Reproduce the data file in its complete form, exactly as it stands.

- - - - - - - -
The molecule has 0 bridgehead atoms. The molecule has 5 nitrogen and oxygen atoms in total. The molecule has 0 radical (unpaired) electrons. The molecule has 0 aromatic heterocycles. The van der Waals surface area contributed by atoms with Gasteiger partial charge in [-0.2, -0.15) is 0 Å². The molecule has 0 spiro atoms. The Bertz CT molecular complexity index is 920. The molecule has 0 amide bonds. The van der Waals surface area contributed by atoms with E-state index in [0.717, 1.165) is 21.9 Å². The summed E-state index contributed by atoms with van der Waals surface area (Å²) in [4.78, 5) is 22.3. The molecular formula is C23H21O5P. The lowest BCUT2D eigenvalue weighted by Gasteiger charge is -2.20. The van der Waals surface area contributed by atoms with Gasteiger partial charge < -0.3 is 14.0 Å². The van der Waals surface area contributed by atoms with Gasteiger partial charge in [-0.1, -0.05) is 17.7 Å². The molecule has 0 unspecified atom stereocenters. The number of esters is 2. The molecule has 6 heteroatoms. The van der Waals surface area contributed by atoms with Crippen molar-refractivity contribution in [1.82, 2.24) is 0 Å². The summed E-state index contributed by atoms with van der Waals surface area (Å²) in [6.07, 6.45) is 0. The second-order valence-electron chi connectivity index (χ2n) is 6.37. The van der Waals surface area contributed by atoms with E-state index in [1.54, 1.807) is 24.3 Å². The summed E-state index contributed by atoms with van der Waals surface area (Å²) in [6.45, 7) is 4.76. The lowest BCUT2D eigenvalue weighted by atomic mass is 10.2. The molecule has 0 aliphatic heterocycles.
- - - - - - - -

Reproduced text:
The molecule has 0 bridgehead atoms. The molecule has 5 nitrogen and oxygen atoms in total. The molecule has 0 radical (unpaired) electrons. The molecule has 0 aromatic heterocycles. The van der Waals surface area contributed by atoms with Gasteiger partial charge in [-0.2, -0.15) is 0 Å². The molecule has 0 spiro atoms. The Bertz CT molecular complexity index is 920. The molecule has 0 amide bonds. The van der Waals surface area contributed by atoms with E-state index in [0.717, 1.165) is 21.9 Å². The summed E-state index contributed by atoms with van der Waals surface area (Å²) in [4.78, 5) is 22.3. The molecular formula is C23H21O5P. The lowest BCUT2D eigenvalue weighted by Gasteiger charge is -2.20. The van der Waals surface area contributed by atoms with Gasteiger partial charge < -0.3 is 14.0 Å². The van der Waals surface area contributed by atoms with Gasteiger partial charge in [-0.1, -0.05) is 17.7 Å². The molecule has 0 unspecified atom stereocenters. The number of esters is 2. The molecule has 6 heteroatoms. The van der Waals surface area contributed by atoms with Crippen molar-refractivity contribution in [1.82, 2.24) is 0 Å². The summed E-state index contributed by atoms with van der Waals surface area (Å²) in [6.07, 6.45) is 0. The second-order valence-electron chi connectivity index (χ2n) is 6.37. The van der Waals surface area contributed by atoms with E-state index in [1.54, 1.807) is 24.3 Å². The summed E-state index contributed by atoms with van der Waals surface area (Å²) in [6.45, 7) is 4.76. The lowest BCUT2D eigenvalue weighted by atomic mass is 10.2. The molecule has 0 aliphatic heterocycles.